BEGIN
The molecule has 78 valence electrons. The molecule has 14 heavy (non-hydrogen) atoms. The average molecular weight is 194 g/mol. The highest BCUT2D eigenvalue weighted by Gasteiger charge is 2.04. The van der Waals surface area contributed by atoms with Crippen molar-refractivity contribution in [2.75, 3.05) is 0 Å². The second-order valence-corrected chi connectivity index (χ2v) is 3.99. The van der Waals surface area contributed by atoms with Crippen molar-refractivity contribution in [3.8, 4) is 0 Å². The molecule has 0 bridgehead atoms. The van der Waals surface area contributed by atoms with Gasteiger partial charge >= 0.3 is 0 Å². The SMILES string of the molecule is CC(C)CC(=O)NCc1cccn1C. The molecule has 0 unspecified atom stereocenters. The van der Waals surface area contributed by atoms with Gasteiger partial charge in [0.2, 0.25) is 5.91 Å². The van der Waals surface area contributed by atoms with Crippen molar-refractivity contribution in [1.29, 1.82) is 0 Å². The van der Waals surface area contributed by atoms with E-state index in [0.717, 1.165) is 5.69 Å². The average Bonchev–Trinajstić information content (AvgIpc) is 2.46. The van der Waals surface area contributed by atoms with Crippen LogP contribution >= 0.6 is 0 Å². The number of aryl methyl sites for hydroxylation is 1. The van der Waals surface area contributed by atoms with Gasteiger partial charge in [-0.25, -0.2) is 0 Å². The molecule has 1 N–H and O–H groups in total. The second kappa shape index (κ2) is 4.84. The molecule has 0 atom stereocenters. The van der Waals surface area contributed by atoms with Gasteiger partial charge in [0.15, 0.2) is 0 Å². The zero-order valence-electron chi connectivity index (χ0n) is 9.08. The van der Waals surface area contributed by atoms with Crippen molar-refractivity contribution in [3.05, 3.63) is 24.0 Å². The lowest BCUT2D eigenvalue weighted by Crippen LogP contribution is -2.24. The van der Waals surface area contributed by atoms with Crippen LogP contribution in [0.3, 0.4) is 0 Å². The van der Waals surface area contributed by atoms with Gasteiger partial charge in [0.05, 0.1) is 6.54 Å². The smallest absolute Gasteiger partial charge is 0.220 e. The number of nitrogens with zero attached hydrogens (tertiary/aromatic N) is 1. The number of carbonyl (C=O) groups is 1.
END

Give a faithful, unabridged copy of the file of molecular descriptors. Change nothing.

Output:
The molecule has 78 valence electrons. The molecule has 14 heavy (non-hydrogen) atoms. The average molecular weight is 194 g/mol. The highest BCUT2D eigenvalue weighted by Gasteiger charge is 2.04. The van der Waals surface area contributed by atoms with Crippen molar-refractivity contribution in [2.75, 3.05) is 0 Å². The second-order valence-corrected chi connectivity index (χ2v) is 3.99. The van der Waals surface area contributed by atoms with Crippen molar-refractivity contribution in [3.8, 4) is 0 Å². The molecule has 0 bridgehead atoms. The van der Waals surface area contributed by atoms with Gasteiger partial charge >= 0.3 is 0 Å². The SMILES string of the molecule is CC(C)CC(=O)NCc1cccn1C. The molecule has 0 unspecified atom stereocenters. The van der Waals surface area contributed by atoms with Gasteiger partial charge in [0.2, 0.25) is 5.91 Å². The van der Waals surface area contributed by atoms with Crippen molar-refractivity contribution in [1.29, 1.82) is 0 Å². The van der Waals surface area contributed by atoms with E-state index in [0.717, 1.165) is 5.69 Å². The average Bonchev–Trinajstić information content (AvgIpc) is 2.46. The van der Waals surface area contributed by atoms with Crippen LogP contribution >= 0.6 is 0 Å². The number of aryl methyl sites for hydroxylation is 1. The van der Waals surface area contributed by atoms with Gasteiger partial charge in [-0.25, -0.2) is 0 Å². The molecule has 1 N–H and O–H groups in total. The second kappa shape index (κ2) is 4.84. The molecule has 0 atom stereocenters. The van der Waals surface area contributed by atoms with Gasteiger partial charge in [0.15, 0.2) is 0 Å². The zero-order valence-electron chi connectivity index (χ0n) is 9.08. The van der Waals surface area contributed by atoms with Crippen molar-refractivity contribution in [3.05, 3.63) is 24.0 Å². The lowest BCUT2D eigenvalue weighted by Crippen LogP contribution is -2.24. The van der Waals surface area contributed by atoms with Crippen LogP contribution in [0.3, 0.4) is 0 Å². The van der Waals surface area contributed by atoms with Gasteiger partial charge in [0.05, 0.1) is 6.54 Å². The smallest absolute Gasteiger partial charge is 0.220 e. The number of nitrogens with zero attached hydrogens (tertiary/aromatic N) is 1. The number of carbonyl (C=O) groups is 1.